LifestyleBlack Greek fraternities unite to increase Black male voter turnout

Black Greek fraternities unite to increase Black male voter turnout

Louis Williams, a member of the Colorado Spring, Colorado alumni chapter of Kappa Alpha Psi Fraternity Inc., is bothered by what is going on politically in the country and wants to play a role to get more Black men voting and in the political process.

Members of various Black Greek fraternities gathered for the National Panhellenic Council Fraternity Days on the Hill convening, discussing how to get Black men to vote on March 12. (Ja’Mon Jackson/The Washington Informer)
Williams, 30, flew from Colorado to the District to participate in the third annual National Panhellenic Council Fraternity Days on the Hill, with programming primarily taking place at the Salamander Washington DC in Southwest.

“I came here to see what we plan to do from a broad perspective,” he said. “We’re on the brink of the destruction of democracy.”

Williams’s fraternity leadership was joined by leaders and members of Alpha Phi Alpha, Omega Psi Phi, Phi Beta Sigma and Iota Phi Theta at the conference. During the convening, which took place from March 10-12, participants listened to speakers on how Black Greek fraternities can work together to increase African American male voter turnout.

The Black Male Vote

The conference took place as data has emerged that this year Black people may not be as enthusiastic about President Biden as opposed to 2020. 

A New York Times-Siena poll in late October found that 22% of Black voters in six battleground states, including the key swing state of Michigan, would vote to re-elect President Trump while 71% said they would support Biden. Biden won 92% of the Black vote in 2020, according to the Pew Research Center.

A Pew voter study revealed Black men are more likely than Black women to vote for Republicans. In 2016, 14% of Black men voted for Trump, compared with 4% of Black women. In 2020, Pew reported 12% supported Trump, compared with 5% of Black women.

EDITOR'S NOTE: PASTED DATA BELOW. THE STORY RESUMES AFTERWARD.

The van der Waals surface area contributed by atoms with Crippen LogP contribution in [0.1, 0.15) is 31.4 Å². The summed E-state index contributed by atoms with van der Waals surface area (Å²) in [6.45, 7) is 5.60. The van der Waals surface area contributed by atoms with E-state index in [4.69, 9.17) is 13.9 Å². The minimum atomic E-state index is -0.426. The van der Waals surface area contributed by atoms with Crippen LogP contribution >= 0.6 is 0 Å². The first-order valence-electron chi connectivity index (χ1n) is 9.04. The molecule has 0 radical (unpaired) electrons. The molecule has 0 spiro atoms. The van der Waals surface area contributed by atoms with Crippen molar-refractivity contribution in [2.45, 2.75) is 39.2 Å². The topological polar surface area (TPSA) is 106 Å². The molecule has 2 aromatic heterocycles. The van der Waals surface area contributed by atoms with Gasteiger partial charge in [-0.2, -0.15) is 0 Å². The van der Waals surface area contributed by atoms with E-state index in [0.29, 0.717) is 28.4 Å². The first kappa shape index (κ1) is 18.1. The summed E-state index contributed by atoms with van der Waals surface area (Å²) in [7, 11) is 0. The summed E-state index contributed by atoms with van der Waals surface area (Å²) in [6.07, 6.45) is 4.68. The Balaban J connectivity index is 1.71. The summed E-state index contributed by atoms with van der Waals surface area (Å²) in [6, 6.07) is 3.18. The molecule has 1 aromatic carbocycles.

Black Frats Unite

At the voter rally that occurred on March 12, leaders of the fraternities were unanimous in the need for Black men to go to the polls throughout the year.

“We need to embrace the reality we are facing,” said Dr. Willis Lonzer, general president of Alpha Phi Alpha, on the role Black men are playing in getting out the vote. “We are dealing with apathy. We are not carrying our weight.”

Lonzer said the Black fraternities coming together and tapping into their unique, collective strength is key.

Dr. Willis Lonzer, general president of Alpha Phi Alpha, Richard Mattox, Eastern province polemarch of Kappa Alpha Psi, and Mark E. Jackson, first vice grand basileus of Omega Psi Phi and Dr. Sean D. Housen, Sr. International Grand Polaris. (Ja’Mon Jackson/The Washington Informer)
“We cannot do what the sororities do,” he said. “They are engineered differently from us. They are going to do what they do. We need to embrace our role as Black men.”

Lonzer said each of the fraternities has some sort of voter registration and education campaign. Alpha Phi Alpha’s campaign is “A Voteless People is a Hopeless People.”

“We need to coordinate our different campaigns, so we are not stepping on one another,” he said.

Richard B. Mattox serves as the Eastern Province polemarch for Kappa Alpha Psi. Mattox noted that Trump once said he would “be a dictator for a day” and referenced a quote from former New Jersey Gov. Chris Christie saying, in essence, that Trump would suspend parts of the Constitution if reelected.

“The Constitution contains the 13th Amendment, the 14th Amendment and the 15th Amendment,” Mattox said. “If that happens, slavery would be legal. You are a slave again.”

Mattox said the Black fraternities have the tools to inform people about the consequences of election and “we have to go back and tell the story.”

Mark E. Jackson is the first grand vice basileus for Omega Psi Phi. While he complimented the Black fraternities coming together, he said he wished there had been better communication about the event taking place.

“Next year, we should have activities at Howard University and at the University of the District of Columbia,” Jackson, 57, said. “We should also involve the high schools in this city.”

Jackson recommended the participants approach their faith leaders and “ask for five minutes to talk about the importance of voting and to pass out information.”

Sherard Cooley is an active member of Alpha chapters in the D.C. metropolitan area. Cooley, 43, gave the conference high marks.

“It is great to see the Divine Nine fraternities together,” Cooley said. “Most of the time, we are depicted going against each other. But we are trying to work together.”

Source: Washington Informer

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